Wednesday, December 26, 2007

Propolis Aspiration May Mimick Lung Cancer

Pulmonary Tumour with High Carcinoembryonic Antigen Titre Caused by Chronic Propolis Aspiration
Eur Respir J, 2007; 30:1227-1230

Carcinoembryonic antigen (CEA) titre elevation is sometimes found in benign diseases, such as gastro-intestinal tract inflammatory disease and chronic obstructive pulmonary disease; however, very high CEA titre is rarely encountered in benign pulmonary disease.

A 36-yr-old female, who had suffered from body weight loss, was found to have high serum CEA titre (60.8 ng·mL–1). Image studies revealed one pulmonary tumour at the left lower lobe, satellite nodules and mediastinal lymphadenopathy.

Left lower lobectomy and lymph node dissection were performed for suspicious pulmonary malignancy. The pathological examination revealed that the tumourous lesion was composed of small and fragmented foreign bodies, fibrinopurulent exudate and heavy eosinophils. The bronchial epithelium was characterised by goblet cell hyperplasia and CEA overexpression. The remaining lung parenchyma possessed similar foreign body reaction. The patient’s medical history was reviewed and it was found that she had spread propolis topically on nasal mucosa as an adjuvant therapy to asthma for 6 months prior to this medical event. The CEA titre decreased after the operation to 14.2 and 7.88 ng·mL–1 after 2 weeks and 6 months, respectively.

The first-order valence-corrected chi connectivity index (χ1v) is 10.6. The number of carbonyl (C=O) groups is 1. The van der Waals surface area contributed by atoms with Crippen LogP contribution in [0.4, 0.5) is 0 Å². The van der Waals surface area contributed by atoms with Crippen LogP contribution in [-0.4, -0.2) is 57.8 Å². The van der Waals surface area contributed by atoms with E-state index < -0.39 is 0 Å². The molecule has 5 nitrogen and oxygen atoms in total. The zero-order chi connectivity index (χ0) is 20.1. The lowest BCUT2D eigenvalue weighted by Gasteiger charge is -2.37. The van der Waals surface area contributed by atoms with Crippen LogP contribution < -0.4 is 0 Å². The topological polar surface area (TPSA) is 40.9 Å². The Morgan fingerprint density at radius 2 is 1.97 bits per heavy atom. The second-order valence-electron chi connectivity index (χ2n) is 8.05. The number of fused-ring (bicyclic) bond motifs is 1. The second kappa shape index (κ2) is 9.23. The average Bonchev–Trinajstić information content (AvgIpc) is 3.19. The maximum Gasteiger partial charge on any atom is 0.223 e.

Propolis is used widely in folk medicine but it also has strong sensitising potential. One rare case of propolis aspiration is reported with presentation mimicking lung cancer.

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